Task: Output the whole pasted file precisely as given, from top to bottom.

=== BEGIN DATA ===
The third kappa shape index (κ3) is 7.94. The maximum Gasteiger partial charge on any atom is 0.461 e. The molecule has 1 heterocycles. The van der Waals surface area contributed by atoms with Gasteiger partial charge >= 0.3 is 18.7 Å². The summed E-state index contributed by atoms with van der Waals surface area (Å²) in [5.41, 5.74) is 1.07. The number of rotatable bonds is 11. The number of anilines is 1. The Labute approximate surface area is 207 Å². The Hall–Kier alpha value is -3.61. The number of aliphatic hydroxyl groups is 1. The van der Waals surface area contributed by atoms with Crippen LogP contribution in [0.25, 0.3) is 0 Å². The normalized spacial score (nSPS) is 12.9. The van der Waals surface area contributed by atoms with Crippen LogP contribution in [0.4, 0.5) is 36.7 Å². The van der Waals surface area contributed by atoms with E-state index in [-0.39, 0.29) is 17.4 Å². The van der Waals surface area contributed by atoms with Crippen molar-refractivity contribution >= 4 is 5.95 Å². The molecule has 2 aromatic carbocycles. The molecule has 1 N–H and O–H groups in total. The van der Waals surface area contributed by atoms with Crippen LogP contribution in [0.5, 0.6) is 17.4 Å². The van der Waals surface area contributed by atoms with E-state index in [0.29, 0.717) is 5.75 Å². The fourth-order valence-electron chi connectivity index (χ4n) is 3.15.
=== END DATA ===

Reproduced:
The third kappa shape index (κ3) is 7.94. The maximum Gasteiger partial charge on any atom is 0.461 e. The molecule has 1 heterocycles. The van der Waals surface area contributed by atoms with Gasteiger partial charge >= 0.3 is 18.7 Å². The summed E-state index contributed by atoms with van der Waals surface area (Å²) in [5.41, 5.74) is 1.07. The number of rotatable bonds is 11. The number of anilines is 1. The Labute approximate surface area is 207 Å². The Hall–Kier alpha value is -3.61. The number of aliphatic hydroxyl groups is 1. The van der Waals surface area contributed by atoms with Crippen LogP contribution in [0.25, 0.3) is 0 Å². The normalized spacial score (nSPS) is 12.9. The van der Waals surface area contributed by atoms with Crippen LogP contribution in [0.4, 0.5) is 36.7 Å². The van der Waals surface area contributed by atoms with E-state index in [-0.39, 0.29) is 17.4 Å². The van der Waals surface area contributed by atoms with Crippen molar-refractivity contribution >= 4 is 5.95 Å². The molecule has 2 aromatic carbocycles. The molecule has 1 N–H and O–H groups in total. The van der Waals surface area contributed by atoms with Crippen LogP contribution in [0.5, 0.6) is 17.4 Å². The van der Waals surface area contributed by atoms with E-state index in [0.29, 0.717) is 5.75 Å². The fourth-order valence-electron chi connectivity index (χ4n) is 3.15.